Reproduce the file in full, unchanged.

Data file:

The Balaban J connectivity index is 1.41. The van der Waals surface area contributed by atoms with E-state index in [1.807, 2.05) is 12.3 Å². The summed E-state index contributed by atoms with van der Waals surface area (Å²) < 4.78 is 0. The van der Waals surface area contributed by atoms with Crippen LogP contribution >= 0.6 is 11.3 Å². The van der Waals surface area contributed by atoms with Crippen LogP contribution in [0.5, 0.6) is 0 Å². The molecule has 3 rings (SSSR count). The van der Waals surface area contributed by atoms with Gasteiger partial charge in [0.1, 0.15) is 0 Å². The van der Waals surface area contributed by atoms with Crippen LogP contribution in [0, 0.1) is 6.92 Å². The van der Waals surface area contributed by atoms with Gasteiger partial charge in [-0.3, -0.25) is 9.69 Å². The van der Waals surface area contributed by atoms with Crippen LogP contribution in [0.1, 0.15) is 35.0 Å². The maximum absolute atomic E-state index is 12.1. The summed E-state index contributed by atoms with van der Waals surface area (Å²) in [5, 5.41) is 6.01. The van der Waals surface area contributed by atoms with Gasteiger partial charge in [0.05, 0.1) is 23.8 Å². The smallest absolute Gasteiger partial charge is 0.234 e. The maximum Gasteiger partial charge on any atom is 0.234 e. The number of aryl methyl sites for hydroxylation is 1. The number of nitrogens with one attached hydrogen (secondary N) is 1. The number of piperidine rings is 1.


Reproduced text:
The Balaban J connectivity index is 1.41. The van der Waals surface area contributed by atoms with E-state index in [1.807, 2.05) is 12.3 Å². The summed E-state index contributed by atoms with van der Waals surface area (Å²) < 4.78 is 0. The van der Waals surface area contributed by atoms with Crippen LogP contribution >= 0.6 is 11.3 Å². The van der Waals surface area contributed by atoms with Crippen LogP contribution in [0.5, 0.6) is 0 Å². The molecule has 3 rings (SSSR count). The van der Waals surface area contributed by atoms with Gasteiger partial charge in [0.1, 0.15) is 0 Å². The van der Waals surface area contributed by atoms with Crippen LogP contribution in [0, 0.1) is 6.92 Å². The van der Waals surface area contributed by atoms with Gasteiger partial charge in [-0.3, -0.25) is 9.69 Å². The van der Waals surface area contributed by atoms with Crippen LogP contribution in [0.1, 0.15) is 35.0 Å². The maximum absolute atomic E-state index is 12.1. The summed E-state index contributed by atoms with van der Waals surface area (Å²) in [5, 5.41) is 6.01. The van der Waals surface area contributed by atoms with Gasteiger partial charge in [0.05, 0.1) is 23.8 Å². The smallest absolute Gasteiger partial charge is 0.234 e. The maximum Gasteiger partial charge on any atom is 0.234 e. The number of aryl methyl sites for hydroxylation is 1. The number of nitrogens with one attached hydrogen (secondary N) is 1. The number of piperidine rings is 1.